NJPW G1 Climax 25 Final


August 16th, 15:00 from Ryogoku Kokugikan (Sumo Hall), Tokyo

We made it! Nearly a month after the tournament began we’ve reached show no.19. I’ll be reviewing the tournament final, the Junior Heavyweight title match between KUSHIDA and Ricochet, and the Junior Tag Team title match between The Young Bucks and reDRagon.

G1 Climax 25 – Final Standings

A Block

  • Hiroshi Tanahashi – 14
  • A.J. Styles – 12
  • Bad Luck Fale – 10
  • Tetsuya Naito – 10
  • Kota Ibushi – 8
  • Togi Makabe – 8
  • Katsuyori Shibata – 8
  • Toru Yano – 8
  • Doc Gallows – 6
  • Hiroyoshi Tenzan – 6

B Block

  • Shinsuke Nakamura – 14
  • Kazuchika Okada – 14
  • Karl Anderson – 12
  • Hirooki Goto – 12
  • Tomohiro Ishii – 10
  • Michael Elgin – 8
  • Satoshi Kojima – 6
  • Yuji Nagata – 6
  • Yujiro Takahashi – 6
  • Tomoaki Honma – 2

Here we go…

Worth mentioning: they did a segment to set up a match between Okada and 65-year old Genichiro Ternyu for November! Madness.

IWGP Junior Tag Team Championship

The Young Bucks (c) vs. reDRagon

young bucks     redragon

A totally over-the-top spotfest, with little or no selling and multiple finisher kick-outs, but you know what, I really enjoyed it. After weeks of uber-serious elbow battles a bit of levity is just what the doctor ordered. It retained the merest hint of being a rule-based wrestling match, but was delivered with maximum self-awareness and a wink to the audience. reDRagon hit Chasing The Dragon at 17 minutes to win the match and become the new IWGP Junior Tag Team Champions. If you’re willing to look past the contrivances then this was a fun, if ridiculous, match. ****1/4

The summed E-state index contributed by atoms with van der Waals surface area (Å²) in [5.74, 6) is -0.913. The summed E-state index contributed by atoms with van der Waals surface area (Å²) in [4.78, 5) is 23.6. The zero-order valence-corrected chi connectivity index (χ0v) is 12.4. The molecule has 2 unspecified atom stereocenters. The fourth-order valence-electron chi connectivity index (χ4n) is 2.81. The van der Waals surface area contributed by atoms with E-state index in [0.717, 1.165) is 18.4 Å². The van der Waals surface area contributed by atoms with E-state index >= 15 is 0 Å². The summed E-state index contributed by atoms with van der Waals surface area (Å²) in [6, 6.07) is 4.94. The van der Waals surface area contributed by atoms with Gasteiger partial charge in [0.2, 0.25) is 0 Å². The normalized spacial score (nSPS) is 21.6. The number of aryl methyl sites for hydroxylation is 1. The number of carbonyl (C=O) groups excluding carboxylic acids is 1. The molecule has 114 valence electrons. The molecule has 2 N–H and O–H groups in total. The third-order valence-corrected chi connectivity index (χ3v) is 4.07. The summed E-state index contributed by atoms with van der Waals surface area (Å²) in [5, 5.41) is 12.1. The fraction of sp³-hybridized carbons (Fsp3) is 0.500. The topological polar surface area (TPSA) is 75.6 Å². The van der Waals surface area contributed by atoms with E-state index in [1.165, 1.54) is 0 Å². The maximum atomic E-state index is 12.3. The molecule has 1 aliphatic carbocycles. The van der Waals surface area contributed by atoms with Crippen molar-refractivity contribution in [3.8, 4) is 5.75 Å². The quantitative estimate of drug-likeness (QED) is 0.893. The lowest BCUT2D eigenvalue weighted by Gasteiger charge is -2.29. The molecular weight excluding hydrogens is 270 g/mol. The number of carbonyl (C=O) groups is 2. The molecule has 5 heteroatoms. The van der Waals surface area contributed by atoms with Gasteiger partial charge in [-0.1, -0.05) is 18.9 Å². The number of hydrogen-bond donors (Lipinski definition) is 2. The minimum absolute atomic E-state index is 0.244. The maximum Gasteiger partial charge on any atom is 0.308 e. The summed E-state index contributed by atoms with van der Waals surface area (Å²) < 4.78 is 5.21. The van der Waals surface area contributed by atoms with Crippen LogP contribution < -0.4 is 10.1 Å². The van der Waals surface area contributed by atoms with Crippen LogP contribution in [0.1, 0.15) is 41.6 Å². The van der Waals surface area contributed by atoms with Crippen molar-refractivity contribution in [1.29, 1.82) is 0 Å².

IWGP Junior Heavyweight Championship

KUSHIDA (c) vs. Ricochet

kushida     ricochet

It has to be said that Ricochet has added a good bit of swagger to his game since his Lucha Underground exploits. The match was built around Kushida working on Ricochet’s arm in readiness for the Hoverlock, and from that base came the intricate sequences, the innovative offence and – of course – the dives. Late on, Kushida smacked his opponent with a closed fist, drawing boos, but couldn’t take advantage. It mattered not in the end, because Ricochet missed the 630 Splash and Kushida cinched in the Hoverlock, eventually getting the tap-out and retaining the Junior Heavyweight title at 18 minutes. ****1/4

Former G1 winners Masahiro Chono and Keiji Muto join the commentary team to add further prestige to the upcoming main event. Speaking of which…

G1 Climax 25 Final

Hiroshi Tanahashi (A Block) vs. Shinsuke Nakamura (B Block)

tanahashi     nakamura

My word these men worked hard and they looked spent before the match had even begun! Through sheer force of will they raised this to a great match. It wasn’t the best of the tournament – the final rarely is – and there were some undeniably awkward and sloppy moments, but the crowd were with it all the way, going crazy for every near fall. They rightly saved the biggest kick-out of the tournament for this bout and when Tanahashi finally got the three-count at 32 minutes after numerous High Fly Flows it truly felt earned. ****1/2


Final thoughts: A great show to cap an excellent tournament. The three matches that mattered all delivered. Recommended.

We are headed for Okada vs. Tanahashi at Wrestle Kingdom 10 and it was ever thus. Really, I think most of us knew that Tanahashi was winning, but New Japan did a fine job is distracting us from what was always the most obvious and logical result.

There will be one more G1 Climax post coming tomorrow – a roundup of the whole tournament. If you’d like to list your top three matches and wrestlers in the comments section below I’ll add them to the piece.

Nineteen down, none to go!

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